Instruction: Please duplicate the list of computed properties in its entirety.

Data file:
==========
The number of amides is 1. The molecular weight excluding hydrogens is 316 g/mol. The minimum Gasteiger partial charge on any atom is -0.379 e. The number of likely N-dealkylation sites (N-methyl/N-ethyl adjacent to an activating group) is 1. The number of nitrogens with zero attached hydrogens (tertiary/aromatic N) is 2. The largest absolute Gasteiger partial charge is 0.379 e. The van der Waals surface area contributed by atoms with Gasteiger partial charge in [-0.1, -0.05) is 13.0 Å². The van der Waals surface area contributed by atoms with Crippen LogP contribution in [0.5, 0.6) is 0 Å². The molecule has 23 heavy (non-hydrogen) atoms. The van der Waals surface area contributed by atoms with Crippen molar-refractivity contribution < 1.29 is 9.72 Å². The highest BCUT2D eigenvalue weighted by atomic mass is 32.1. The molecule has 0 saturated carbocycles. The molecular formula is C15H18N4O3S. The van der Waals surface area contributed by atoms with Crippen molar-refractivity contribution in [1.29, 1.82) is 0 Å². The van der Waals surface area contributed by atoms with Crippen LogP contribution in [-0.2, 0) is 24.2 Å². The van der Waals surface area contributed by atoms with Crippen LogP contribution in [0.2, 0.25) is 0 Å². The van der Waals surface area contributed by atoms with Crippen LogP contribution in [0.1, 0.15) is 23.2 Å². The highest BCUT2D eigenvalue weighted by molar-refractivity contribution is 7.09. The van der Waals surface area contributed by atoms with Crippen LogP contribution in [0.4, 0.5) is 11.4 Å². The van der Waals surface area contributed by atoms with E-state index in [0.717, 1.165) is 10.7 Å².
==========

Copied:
The number of amides is 1. The molecular weight excluding hydrogens is 316 g/mol. The minimum Gasteiger partial charge on any atom is -0.379 e. The number of likely N-dealkylation sites (N-methyl/N-ethyl adjacent to an activating group) is 1. The number of nitrogens with zero attached hydrogens (tertiary/aromatic N) is 2. The largest absolute Gasteiger partial charge is 0.379 e. The van der Waals surface area contributed by atoms with Gasteiger partial charge in [-0.1, -0.05) is 13.0 Å². The van der Waals surface area contributed by atoms with Crippen LogP contribution in [0.5, 0.6) is 0 Å². The molecule has 23 heavy (non-hydrogen) atoms. The van der Waals surface area contributed by atoms with Crippen molar-refractivity contribution < 1.29 is 9.72 Å². The highest BCUT2D eigenvalue weighted by atomic mass is 32.1. The molecule has 0 saturated carbocycles. The molecular formula is C15H18N4O3S. The van der Waals surface area contributed by atoms with Crippen molar-refractivity contribution in [1.29, 1.82) is 0 Å². The van der Waals surface area contributed by atoms with Crippen LogP contribution in [-0.2, 0) is 24.2 Å². The van der Waals surface area contributed by atoms with Crippen LogP contribution in [0.2, 0.25) is 0 Å². The van der Waals surface area contributed by atoms with Crippen LogP contribution in [0.1, 0.15) is 23.2 Å². The highest BCUT2D eigenvalue weighted by molar-refractivity contribution is 7.09. The van der Waals surface area contributed by atoms with Crippen LogP contribution in [0.4, 0.5) is 11.4 Å². The van der Waals surface area contributed by atoms with E-state index in [0.717, 1.165) is 10.7 Å².